From my perspective I’ve been looking at a real challenge today, that many consultants offering innovation services are not providing real sustaining consulting value to clients, only ad-hoc services.
Unless this changes it will continue to erode the clients’ confidence in these service providers and they will be seeking increasing internal solutions to tackle their problems. I think if this trend continues it will be a mistaken course.
Consultants are not addressing many of the changes occurring and ignoring opportunities to adapt to different circumstances, they are simply not putting up a strong case of their engagement by redesigning their business models or opening themselves up to different forms of collaboration.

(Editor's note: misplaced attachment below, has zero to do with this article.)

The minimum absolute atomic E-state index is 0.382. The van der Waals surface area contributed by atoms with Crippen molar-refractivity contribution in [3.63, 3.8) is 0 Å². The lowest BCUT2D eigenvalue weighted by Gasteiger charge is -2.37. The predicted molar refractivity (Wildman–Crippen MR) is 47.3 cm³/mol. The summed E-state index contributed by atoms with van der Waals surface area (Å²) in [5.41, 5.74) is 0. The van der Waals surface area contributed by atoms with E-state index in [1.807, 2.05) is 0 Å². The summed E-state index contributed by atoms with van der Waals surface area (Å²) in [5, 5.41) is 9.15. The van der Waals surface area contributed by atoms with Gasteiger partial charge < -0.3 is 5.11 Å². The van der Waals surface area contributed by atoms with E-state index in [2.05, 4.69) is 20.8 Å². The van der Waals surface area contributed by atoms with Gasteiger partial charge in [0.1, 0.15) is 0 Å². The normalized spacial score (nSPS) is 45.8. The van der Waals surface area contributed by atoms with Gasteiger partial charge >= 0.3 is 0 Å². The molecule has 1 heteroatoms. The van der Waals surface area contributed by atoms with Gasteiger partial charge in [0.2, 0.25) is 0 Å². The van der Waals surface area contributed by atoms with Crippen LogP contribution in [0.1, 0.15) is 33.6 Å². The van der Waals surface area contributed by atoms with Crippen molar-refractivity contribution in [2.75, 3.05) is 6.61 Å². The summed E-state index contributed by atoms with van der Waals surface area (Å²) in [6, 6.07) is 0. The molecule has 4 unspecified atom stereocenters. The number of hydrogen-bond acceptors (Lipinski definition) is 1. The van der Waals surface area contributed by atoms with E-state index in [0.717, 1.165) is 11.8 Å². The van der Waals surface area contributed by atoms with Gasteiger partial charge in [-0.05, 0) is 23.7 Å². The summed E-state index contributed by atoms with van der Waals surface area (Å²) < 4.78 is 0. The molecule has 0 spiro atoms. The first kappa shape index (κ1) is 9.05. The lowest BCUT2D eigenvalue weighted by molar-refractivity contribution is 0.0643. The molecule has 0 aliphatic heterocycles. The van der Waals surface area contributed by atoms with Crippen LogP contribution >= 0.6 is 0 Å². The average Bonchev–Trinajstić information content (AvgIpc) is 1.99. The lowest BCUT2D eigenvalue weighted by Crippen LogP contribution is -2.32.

In many ways, the consulting industry specializing in innovation is its own worst enemy.
It is highly fragmented, often highly specialized in certain innovation practices, and with much of the advice comes from a cottage industry of independent practitioners, caught up in executing and little time for advancing their own knowledge.
There is this sense that consultants are resolutely staying very internally driven, self-promoting, still trying to convey the story of innovation mastery, when clearly this is lacking in rapidly changing market and technology conditions and due to this staying ahead of the knowledge curve are actually failing the client.
Many consulting firms have spent the last decade trying to make themselves more efficient, going from craft work to selling one solution as a mass production to many, to yield ever-increasing fees, so as to gain a re-occurring return on a one-off invested solution. Innovation solutions simply need to be crafted to each set of circumstances mostly, in my opinion and that conflicts with this repeating model.